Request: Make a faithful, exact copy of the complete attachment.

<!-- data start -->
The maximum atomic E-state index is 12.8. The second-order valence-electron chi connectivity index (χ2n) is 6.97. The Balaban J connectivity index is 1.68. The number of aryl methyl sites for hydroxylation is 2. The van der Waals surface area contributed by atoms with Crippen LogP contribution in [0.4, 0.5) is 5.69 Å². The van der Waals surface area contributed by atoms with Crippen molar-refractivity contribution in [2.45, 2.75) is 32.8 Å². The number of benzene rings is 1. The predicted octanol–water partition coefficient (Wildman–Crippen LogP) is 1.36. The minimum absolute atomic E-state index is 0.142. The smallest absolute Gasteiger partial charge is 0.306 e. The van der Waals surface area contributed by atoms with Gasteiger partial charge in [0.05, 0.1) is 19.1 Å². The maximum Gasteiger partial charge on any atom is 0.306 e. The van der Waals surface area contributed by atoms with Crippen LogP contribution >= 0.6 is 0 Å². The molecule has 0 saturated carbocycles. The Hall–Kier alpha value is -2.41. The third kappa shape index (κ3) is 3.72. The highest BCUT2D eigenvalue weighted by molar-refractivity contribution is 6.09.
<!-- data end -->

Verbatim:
The maximum atomic E-state index is 12.8. The second-order valence-electron chi connectivity index (χ2n) is 6.97. The Balaban J connectivity index is 1.68. The number of aryl methyl sites for hydroxylation is 2. The van der Waals surface area contributed by atoms with Crippen LogP contribution in [0.4, 0.5) is 5.69 Å². The van der Waals surface area contributed by atoms with Crippen molar-refractivity contribution in [2.45, 2.75) is 32.8 Å². The number of benzene rings is 1. The predicted octanol–water partition coefficient (Wildman–Crippen LogP) is 1.36. The minimum absolute atomic E-state index is 0.142. The smallest absolute Gasteiger partial charge is 0.306 e. The van der Waals surface area contributed by atoms with Gasteiger partial charge in [0.05, 0.1) is 19.1 Å². The maximum Gasteiger partial charge on any atom is 0.306 e. The van der Waals surface area contributed by atoms with Crippen LogP contribution >= 0.6 is 0 Å². The molecule has 0 saturated carbocycles. The Hall–Kier alpha value is -2.41. The third kappa shape index (κ3) is 3.72. The highest BCUT2D eigenvalue weighted by molar-refractivity contribution is 6.09.